Reinhart and Rogoff have catalogued over 250 financial crises in 66 countries over 800 years and then analyzed them for differences and similarities. This is a VERY sobering book. It does not augur well for the developed world to blithely exit from our woes. The book gives evidence to my adamant statement that we have a lot of pain to experience because of the bad choices we have made. This is the entire developed world, and the emerging world will suffer, too, as we go through it. It is not a matter of pain or no pain. There is no way to avoid it. It is simply a matter of when and over how long a period.
In fact, Reinhart and Rogoff’s research suggests that the longer we try to put off the pain, the worse the total pain will be. We have simply overleveraged ourselves, and the deleveraging process is not fun, whether on a personal or a country basis.
Of critical importance, quite apart from the other issues that one might have with Reinhart and Rogoff’s analysis (and I have many), one has to appreciate what they are talking about. Most of the commentators do not spell out the definitions of a sovereign default used in the book. In this way they deliberately (or through ignorance – one or the other) blur the terminology and start claiming or leaving the reader to assume that the analysis applies to all governments everywhere.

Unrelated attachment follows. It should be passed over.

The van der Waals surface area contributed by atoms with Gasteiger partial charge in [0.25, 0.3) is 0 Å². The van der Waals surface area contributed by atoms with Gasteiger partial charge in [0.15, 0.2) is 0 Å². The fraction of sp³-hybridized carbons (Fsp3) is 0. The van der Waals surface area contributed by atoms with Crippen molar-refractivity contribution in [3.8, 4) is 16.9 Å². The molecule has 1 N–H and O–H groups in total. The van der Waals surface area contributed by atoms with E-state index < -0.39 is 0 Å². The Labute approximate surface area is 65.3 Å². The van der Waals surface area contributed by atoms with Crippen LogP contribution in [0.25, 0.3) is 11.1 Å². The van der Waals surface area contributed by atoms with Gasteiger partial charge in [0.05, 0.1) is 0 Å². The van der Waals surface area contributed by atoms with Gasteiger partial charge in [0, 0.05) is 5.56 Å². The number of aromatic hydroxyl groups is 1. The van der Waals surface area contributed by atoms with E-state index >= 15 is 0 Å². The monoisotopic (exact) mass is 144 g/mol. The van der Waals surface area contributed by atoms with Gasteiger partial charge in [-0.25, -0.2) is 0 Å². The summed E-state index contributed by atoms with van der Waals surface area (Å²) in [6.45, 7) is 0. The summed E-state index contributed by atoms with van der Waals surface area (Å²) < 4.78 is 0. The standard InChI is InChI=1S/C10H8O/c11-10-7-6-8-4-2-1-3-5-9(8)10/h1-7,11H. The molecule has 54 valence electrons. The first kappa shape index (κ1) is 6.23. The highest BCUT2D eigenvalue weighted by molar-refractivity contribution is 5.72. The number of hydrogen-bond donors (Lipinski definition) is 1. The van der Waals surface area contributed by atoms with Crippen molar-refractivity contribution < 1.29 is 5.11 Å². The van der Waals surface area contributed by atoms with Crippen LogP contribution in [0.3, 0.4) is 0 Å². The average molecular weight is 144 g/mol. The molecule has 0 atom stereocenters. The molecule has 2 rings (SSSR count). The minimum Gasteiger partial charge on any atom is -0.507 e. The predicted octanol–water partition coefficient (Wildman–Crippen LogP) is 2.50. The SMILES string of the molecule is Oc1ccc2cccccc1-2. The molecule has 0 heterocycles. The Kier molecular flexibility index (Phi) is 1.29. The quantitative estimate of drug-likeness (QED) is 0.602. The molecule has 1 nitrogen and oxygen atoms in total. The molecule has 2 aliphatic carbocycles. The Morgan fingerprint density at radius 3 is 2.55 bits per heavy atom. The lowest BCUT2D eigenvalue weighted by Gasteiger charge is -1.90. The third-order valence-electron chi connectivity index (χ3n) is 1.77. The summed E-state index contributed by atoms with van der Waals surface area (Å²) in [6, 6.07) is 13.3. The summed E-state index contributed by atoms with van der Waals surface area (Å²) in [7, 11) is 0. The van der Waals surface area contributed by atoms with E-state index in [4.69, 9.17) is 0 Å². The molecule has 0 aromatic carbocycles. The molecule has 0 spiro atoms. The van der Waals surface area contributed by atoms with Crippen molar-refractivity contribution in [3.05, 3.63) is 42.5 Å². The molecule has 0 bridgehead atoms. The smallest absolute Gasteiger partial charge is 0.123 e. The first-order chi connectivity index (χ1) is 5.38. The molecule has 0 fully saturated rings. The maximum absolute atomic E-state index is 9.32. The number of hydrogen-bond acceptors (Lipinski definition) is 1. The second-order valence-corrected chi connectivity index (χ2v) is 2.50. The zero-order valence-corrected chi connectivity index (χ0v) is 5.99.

It does not. On Page 2 of the draft, Reinhart and Rogoff say:
We begin by discussing sovereign default on external debt (i.e., a government default on its own external debt or private sector debts that were publicly guaranteed.)
How clear is that? They are talking about problems that national governments face when they borrow in a foreign currency. So when so-called experts like Mauldin claim that their analysis applies to the “entire developed world” you realise immediately that they are in deception mode or just don’t get it … full stop.
For a start, the US government has no foreign currency-denominated debt. Remember it has domestic debt owned by foreigners – but that is not remotely like debt that is issued in a foreign currency. Reinhart and Rogoff are only talking about debt that is issued in a foreign jurisdiction typically in that foreign nation’s currency.